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SUMMER 2020

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Distributor's Link Magazine Summer 2020 / Vol 43 No3

32 THE DISTRIBUTOR’S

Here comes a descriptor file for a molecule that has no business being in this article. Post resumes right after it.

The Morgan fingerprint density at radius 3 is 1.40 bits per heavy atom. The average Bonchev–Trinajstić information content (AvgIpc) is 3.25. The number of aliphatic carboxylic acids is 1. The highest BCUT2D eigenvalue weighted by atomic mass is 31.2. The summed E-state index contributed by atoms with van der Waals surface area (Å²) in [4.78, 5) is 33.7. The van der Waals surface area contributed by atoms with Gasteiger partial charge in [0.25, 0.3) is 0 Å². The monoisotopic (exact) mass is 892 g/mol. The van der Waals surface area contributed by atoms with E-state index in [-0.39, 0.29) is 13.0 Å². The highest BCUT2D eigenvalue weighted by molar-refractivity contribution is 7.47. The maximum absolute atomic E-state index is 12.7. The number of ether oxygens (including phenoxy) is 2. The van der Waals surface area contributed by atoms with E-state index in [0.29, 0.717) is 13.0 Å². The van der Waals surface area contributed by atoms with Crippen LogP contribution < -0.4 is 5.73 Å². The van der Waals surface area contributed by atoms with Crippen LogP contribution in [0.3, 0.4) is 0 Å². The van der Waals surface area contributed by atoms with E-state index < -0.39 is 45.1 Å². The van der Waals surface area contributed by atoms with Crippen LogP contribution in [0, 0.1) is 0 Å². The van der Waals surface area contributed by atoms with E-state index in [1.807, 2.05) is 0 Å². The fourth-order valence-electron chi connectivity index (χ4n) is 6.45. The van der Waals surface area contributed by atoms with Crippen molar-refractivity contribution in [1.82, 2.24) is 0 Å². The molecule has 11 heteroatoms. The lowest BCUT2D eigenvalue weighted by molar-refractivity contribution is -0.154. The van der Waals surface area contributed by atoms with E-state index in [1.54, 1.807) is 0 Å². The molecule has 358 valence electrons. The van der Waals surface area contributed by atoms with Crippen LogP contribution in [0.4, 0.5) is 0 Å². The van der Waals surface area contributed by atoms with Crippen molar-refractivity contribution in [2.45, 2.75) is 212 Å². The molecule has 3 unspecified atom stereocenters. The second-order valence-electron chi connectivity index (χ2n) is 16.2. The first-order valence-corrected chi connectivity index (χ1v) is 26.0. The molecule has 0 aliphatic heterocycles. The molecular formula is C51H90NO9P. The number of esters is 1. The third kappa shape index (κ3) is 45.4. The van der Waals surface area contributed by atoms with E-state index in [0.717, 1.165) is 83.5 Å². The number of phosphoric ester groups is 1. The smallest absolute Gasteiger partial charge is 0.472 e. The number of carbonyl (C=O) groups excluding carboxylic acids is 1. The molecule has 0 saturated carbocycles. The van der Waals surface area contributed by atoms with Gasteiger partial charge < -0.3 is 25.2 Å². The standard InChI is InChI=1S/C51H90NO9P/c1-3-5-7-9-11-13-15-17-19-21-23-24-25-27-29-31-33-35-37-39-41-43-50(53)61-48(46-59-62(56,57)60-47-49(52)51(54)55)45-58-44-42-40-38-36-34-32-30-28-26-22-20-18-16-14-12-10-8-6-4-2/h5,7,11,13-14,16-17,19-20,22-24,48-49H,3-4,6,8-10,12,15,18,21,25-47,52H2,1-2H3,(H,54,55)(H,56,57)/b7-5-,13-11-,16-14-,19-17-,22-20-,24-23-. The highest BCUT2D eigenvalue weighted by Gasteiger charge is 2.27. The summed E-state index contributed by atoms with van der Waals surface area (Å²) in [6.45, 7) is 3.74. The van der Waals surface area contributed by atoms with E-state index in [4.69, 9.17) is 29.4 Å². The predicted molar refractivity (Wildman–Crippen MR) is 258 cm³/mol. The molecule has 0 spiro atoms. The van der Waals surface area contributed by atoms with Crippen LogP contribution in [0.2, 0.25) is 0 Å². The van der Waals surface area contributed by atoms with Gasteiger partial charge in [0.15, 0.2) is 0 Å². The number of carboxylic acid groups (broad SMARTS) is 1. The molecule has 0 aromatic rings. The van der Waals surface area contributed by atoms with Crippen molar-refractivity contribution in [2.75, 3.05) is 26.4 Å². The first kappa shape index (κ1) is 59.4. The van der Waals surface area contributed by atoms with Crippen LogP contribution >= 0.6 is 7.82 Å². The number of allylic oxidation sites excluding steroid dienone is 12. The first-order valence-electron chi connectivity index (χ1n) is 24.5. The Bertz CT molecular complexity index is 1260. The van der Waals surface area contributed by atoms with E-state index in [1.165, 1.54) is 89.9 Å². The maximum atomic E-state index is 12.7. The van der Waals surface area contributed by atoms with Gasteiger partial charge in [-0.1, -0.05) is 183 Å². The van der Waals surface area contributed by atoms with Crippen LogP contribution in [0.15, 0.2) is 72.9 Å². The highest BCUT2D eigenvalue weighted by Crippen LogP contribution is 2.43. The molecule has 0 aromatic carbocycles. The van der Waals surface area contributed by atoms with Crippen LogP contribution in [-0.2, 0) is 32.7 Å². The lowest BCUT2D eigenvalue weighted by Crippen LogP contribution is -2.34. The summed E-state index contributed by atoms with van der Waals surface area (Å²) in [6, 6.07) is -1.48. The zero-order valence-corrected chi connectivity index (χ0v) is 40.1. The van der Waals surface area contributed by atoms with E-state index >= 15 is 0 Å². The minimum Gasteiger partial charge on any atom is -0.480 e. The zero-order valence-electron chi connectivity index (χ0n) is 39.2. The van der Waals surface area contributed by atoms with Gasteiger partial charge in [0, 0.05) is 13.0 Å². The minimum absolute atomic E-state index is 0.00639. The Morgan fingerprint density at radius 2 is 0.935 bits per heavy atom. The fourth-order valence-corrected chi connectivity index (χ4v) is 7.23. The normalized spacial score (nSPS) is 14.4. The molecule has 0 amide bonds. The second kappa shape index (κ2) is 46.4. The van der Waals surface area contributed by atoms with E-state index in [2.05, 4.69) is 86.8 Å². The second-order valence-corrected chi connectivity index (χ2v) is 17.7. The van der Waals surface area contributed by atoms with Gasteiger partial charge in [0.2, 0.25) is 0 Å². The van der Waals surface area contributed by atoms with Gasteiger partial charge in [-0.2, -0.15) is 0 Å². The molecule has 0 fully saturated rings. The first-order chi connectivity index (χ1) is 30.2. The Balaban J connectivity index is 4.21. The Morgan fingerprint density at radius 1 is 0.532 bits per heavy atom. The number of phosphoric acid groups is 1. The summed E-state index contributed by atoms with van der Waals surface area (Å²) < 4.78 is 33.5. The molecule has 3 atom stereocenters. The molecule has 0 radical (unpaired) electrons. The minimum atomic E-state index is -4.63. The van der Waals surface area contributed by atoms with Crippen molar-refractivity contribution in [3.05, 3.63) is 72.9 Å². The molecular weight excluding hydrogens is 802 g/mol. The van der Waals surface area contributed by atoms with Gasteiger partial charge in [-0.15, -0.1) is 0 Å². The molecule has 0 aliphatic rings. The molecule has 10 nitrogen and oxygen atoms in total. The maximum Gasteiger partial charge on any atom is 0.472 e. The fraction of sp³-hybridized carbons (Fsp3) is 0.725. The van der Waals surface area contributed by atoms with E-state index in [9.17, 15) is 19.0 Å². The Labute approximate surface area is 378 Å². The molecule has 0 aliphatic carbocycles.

32 THE DISTRIBUTOR’S LINK Del Williams Del Williams is a technical writer based in Torrance, California. He writes about health, business, technology, and educational issues, and has an M.A. in English from C.S.U. Dominguez Hills. NEW APPROACH TO FASTENER DESIGN PREVENTS LOOSENING IN VEHICLES In any type of vehicle – whether car, motorcycle, airplane, military tank, farming machine or construction equipment, there can be severe consequences if critical fasteners loosen or fail during operation. If this occurs, it not only affects the function of the equipment and causes substantial downtime and costs for repair, but for the operator and any passengers it can be potentially life threatening. Yet this is exactly what happens to vehicles when subjected to vibration, shock, dynamic loading or thermal stress. The most frequent cause of self-loosening is the side sliding of the nut or bolt head relative to the joint, resulting in related motion occurring in the threads. The gradual rotation causes a bolted joint to lose its preload (the initial fastener tension when tightened) and subsequently lead to fatigue failure. Although many OEMs view fasteners as commodity items, in vehicles the conditions demand superior solutions to prevent fasteners from loosening. In vehicle assembly alone, approximately two-thirds of the parts and half the labor are related to fastening in one way or another. So, applying the wrong type of fastener can have a negative impact on assembly costs, warranties, sales, liability and even the overall brand image. Fortunately, a new approach to fastener design is promising to resolve issues of loosening due to vibration TECHNICAL ARTICLE using a smaller, lighter and more compact fastener, without the use of adhesives. Solutions for Preventing Loosening OEMs have long used a variety of fastener designs that attempt to stop bolted joint loosening through the use of adhesives or added components that physically restrain the bolt or nut from loosening. However, these methods have significant drawbacks. Locking adhesives attempt to hold fasteners in place once tightened, yet the adhesives progressively lose effectiveness as temperature rises. Bolts secured with a single use, dry patch adhesive that is activated when the bolts are tightened also add to assembly costs. With both options, if the item is to be removed and re-used the threads must be cleaned first at great cost in time and labor. With mechanical locking approaches, the goal is to physically prevent loosening. However, this often means adding components that increase the size of the fastener and add weight and complexity to component design. For land or air vehicles, “smaller and lighter” affects fuel efficiency, so heavier fasteners are a drawback. Now, however, an original, innovative approach physically prevents vehicular bolt loosening without the traditional limitations of excess weight, complexity and length. CONTINUED ON PAGE 112

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